At the mall one afternoon a young girl and her mother were discussing the possibility of buying a new collection of DVDs.
“I really want to get these. These are my favorite,” the girl insisted.
“I’m sorry, we can’t. We don’t have the money for that right now,” Mom said sternly.
But the girl quickly figured out the problem and nonchalantly explained her solution. “Just write a check,” she said.
Rather than try to explain the idea that a person must have money in their checking account before writing a check to buy something, Mom denied the request once again and they left the store.
Although the girl was thinking in terms of checks and not credit cards, her mindset was exactly the type of thinking that can lead to bad habits for credit card holders.
“We don’t have the money for that right now. But that’s OK. Let’s just pay for it with the card and not worry about it.”
Laying down a card and walking out of a store with a specific item or collection of articles can be very convenient – and it can even rescue someone in a time of need.
When a person does that once in a while, it can provide a great safety net. But if that happens three or four times and becomes a habit, then it can damage a person’s finances.
He ends up ‘paying’ for several things he can’t afford with his card. Then when the actual bills come in and he sees how much must be paid back, he suffers through a painful realization.
The credit card allowed him to ‘spend’ more than his income has provided. Now he must follow a payment plan to slowly pay the bill – along with some interest thrown in to benefit the company that provided the card.
Such a lesson is usually a difficult one to learn. But people who get attached to the idea of using plastic and get more cards before they learn that lesson could set themselves up for long term failure.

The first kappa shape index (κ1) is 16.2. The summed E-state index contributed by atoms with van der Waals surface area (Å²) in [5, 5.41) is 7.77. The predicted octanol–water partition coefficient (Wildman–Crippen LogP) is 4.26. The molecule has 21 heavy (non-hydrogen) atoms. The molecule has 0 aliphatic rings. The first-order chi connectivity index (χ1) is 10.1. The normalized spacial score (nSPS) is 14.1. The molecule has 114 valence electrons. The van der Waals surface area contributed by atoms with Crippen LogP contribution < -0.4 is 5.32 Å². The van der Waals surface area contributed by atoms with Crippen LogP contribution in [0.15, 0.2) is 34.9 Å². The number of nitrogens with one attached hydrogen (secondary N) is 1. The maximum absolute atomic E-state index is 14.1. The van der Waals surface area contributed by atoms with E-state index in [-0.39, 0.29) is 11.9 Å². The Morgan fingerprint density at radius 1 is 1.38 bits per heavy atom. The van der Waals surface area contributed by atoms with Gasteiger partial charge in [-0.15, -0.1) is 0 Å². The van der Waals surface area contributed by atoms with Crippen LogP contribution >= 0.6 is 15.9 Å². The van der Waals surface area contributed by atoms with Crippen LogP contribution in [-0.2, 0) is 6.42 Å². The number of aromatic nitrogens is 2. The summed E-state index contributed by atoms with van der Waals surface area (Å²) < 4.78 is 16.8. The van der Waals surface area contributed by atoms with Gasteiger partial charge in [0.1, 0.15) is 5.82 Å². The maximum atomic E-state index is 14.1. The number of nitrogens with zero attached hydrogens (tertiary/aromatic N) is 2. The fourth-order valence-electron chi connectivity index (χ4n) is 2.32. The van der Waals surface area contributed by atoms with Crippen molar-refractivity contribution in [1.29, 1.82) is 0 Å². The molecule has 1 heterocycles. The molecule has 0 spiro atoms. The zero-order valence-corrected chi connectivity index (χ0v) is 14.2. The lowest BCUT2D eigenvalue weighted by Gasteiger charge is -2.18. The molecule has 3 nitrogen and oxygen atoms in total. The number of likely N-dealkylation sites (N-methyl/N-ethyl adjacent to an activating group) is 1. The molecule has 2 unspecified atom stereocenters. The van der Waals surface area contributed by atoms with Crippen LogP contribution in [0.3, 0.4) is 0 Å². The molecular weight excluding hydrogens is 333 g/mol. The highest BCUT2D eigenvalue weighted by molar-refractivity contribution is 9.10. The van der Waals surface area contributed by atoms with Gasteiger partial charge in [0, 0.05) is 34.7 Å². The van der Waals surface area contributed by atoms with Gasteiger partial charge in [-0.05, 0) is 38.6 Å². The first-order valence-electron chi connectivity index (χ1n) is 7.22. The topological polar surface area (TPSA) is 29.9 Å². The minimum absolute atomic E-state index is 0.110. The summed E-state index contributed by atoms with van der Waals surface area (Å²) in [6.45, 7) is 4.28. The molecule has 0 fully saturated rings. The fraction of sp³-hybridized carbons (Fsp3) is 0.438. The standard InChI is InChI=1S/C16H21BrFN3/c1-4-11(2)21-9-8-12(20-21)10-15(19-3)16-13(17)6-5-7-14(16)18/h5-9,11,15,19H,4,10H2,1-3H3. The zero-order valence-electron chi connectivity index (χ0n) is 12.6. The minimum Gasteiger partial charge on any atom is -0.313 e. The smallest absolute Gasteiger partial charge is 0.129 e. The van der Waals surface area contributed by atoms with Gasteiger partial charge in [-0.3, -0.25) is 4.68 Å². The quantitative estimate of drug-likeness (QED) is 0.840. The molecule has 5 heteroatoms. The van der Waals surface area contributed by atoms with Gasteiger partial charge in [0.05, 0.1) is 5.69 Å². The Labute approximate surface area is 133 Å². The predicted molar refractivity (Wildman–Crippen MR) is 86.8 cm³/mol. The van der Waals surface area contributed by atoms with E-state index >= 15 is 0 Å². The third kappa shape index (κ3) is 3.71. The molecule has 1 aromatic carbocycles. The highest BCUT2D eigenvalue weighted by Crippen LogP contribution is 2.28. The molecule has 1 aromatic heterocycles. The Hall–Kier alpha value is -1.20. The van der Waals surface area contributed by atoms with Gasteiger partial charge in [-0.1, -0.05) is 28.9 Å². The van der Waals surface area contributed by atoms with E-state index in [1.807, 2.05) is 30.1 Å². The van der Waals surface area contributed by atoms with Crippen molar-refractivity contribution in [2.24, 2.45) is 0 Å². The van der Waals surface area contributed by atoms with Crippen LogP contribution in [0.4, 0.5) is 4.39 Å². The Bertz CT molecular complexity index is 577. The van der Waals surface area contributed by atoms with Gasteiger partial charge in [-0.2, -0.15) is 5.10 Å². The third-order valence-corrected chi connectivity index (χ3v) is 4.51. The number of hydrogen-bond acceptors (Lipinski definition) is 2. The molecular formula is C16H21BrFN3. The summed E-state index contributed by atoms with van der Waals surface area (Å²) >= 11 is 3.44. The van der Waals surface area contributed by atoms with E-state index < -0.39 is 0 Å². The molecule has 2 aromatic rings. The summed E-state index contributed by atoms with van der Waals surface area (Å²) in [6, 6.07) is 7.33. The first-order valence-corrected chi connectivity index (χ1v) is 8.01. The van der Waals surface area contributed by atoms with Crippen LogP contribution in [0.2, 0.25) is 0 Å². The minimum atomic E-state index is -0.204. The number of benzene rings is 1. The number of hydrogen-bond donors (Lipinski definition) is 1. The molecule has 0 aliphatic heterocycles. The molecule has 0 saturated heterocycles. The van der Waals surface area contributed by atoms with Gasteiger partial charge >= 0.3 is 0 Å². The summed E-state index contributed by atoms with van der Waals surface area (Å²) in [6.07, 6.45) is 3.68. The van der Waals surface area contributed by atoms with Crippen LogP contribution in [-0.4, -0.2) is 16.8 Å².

For example, someone who has purchased items with three different credit cards could find himself paying on the bill for a flat-screen television 12 months after leaving the store. The same type of situation is likely to happen on the other two cards as well – regardless of the item.
When the habit becomes ‘buying’ what a person cannot afford with a credit card, the bills can pile up very quickly. And then it can take an eternity to pay those bills and the interest that comes along with them. As a result, the person spends a lot of time asking, “Why did I do that?”
A person who relies on credit cards is also likely to be online or on the phone quite a bit checking to see how much credit is available before going to the store. Those who aren’t careful may also need time to check and see a card is at or near the credit limit (‘maxed’ out).
This evidence proves that a reliance on credit cards doesn’t just affect financial habits. It impacts a person’s life in many other ways. So before the bill gets any bigger, it is important to take charge.